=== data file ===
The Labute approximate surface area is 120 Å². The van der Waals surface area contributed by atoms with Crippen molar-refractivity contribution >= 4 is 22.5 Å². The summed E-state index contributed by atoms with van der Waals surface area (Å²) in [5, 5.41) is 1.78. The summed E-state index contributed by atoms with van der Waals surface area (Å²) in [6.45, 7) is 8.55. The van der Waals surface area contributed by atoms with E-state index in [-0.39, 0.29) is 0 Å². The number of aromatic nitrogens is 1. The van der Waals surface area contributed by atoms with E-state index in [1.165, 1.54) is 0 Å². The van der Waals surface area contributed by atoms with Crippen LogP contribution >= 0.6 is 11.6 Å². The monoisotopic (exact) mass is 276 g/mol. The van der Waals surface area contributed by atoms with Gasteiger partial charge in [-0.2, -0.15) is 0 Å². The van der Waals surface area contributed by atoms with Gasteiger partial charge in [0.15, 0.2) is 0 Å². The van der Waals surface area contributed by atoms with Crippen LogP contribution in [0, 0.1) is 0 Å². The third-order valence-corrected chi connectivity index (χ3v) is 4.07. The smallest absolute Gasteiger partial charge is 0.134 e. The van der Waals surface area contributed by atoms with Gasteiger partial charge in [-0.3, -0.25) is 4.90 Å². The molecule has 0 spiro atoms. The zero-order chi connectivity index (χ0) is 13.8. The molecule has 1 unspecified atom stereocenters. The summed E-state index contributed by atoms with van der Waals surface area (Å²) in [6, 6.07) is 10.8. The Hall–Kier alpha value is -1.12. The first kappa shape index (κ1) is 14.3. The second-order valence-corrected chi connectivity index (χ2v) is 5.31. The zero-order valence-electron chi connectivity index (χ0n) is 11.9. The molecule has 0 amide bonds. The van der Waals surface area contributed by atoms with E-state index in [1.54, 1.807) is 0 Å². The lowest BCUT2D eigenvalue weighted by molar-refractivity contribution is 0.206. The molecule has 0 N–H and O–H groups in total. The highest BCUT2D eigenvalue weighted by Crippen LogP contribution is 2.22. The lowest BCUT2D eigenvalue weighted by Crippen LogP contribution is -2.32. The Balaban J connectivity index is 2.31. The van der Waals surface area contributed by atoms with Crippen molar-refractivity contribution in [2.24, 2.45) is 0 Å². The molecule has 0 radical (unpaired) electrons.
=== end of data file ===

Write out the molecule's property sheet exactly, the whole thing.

The Labute approximate surface area is 120 Å². The van der Waals surface area contributed by atoms with Crippen molar-refractivity contribution >= 4 is 22.5 Å². The summed E-state index contributed by atoms with van der Waals surface area (Å²) in [5, 5.41) is 1.78. The summed E-state index contributed by atoms with van der Waals surface area (Å²) in [6.45, 7) is 8.55. The van der Waals surface area contributed by atoms with E-state index in [-0.39, 0.29) is 0 Å². The number of aromatic nitrogens is 1. The van der Waals surface area contributed by atoms with E-state index in [1.165, 1.54) is 0 Å². The van der Waals surface area contributed by atoms with Crippen LogP contribution >= 0.6 is 11.6 Å². The monoisotopic (exact) mass is 276 g/mol. The van der Waals surface area contributed by atoms with Gasteiger partial charge in [-0.2, -0.15) is 0 Å². The van der Waals surface area contributed by atoms with Gasteiger partial charge in [0.15, 0.2) is 0 Å². The van der Waals surface area contributed by atoms with Crippen LogP contribution in [0, 0.1) is 0 Å². The third-order valence-corrected chi connectivity index (χ3v) is 4.07. The smallest absolute Gasteiger partial charge is 0.134 e. The van der Waals surface area contributed by atoms with Gasteiger partial charge in [-0.3, -0.25) is 4.90 Å². The molecule has 0 spiro atoms. The zero-order chi connectivity index (χ0) is 13.8. The molecule has 1 unspecified atom stereocenters. The summed E-state index contributed by atoms with van der Waals surface area (Å²) in [6, 6.07) is 10.8. The Hall–Kier alpha value is -1.12. The first kappa shape index (κ1) is 14.3. The second-order valence-corrected chi connectivity index (χ2v) is 5.31. The zero-order valence-electron chi connectivity index (χ0n) is 11.9. The molecule has 0 amide bonds. The van der Waals surface area contributed by atoms with E-state index in [1.54, 1.807) is 0 Å². The lowest BCUT2D eigenvalue weighted by molar-refractivity contribution is 0.206. The molecule has 0 N–H and O–H groups in total. The highest BCUT2D eigenvalue weighted by Crippen LogP contribution is 2.22. The lowest BCUT2D eigenvalue weighted by Crippen LogP contribution is -2.32. The Balaban J connectivity index is 2.31. The van der Waals surface area contributed by atoms with Crippen molar-refractivity contribution in [2.24, 2.45) is 0 Å². The molecule has 0 radical (unpaired) electrons.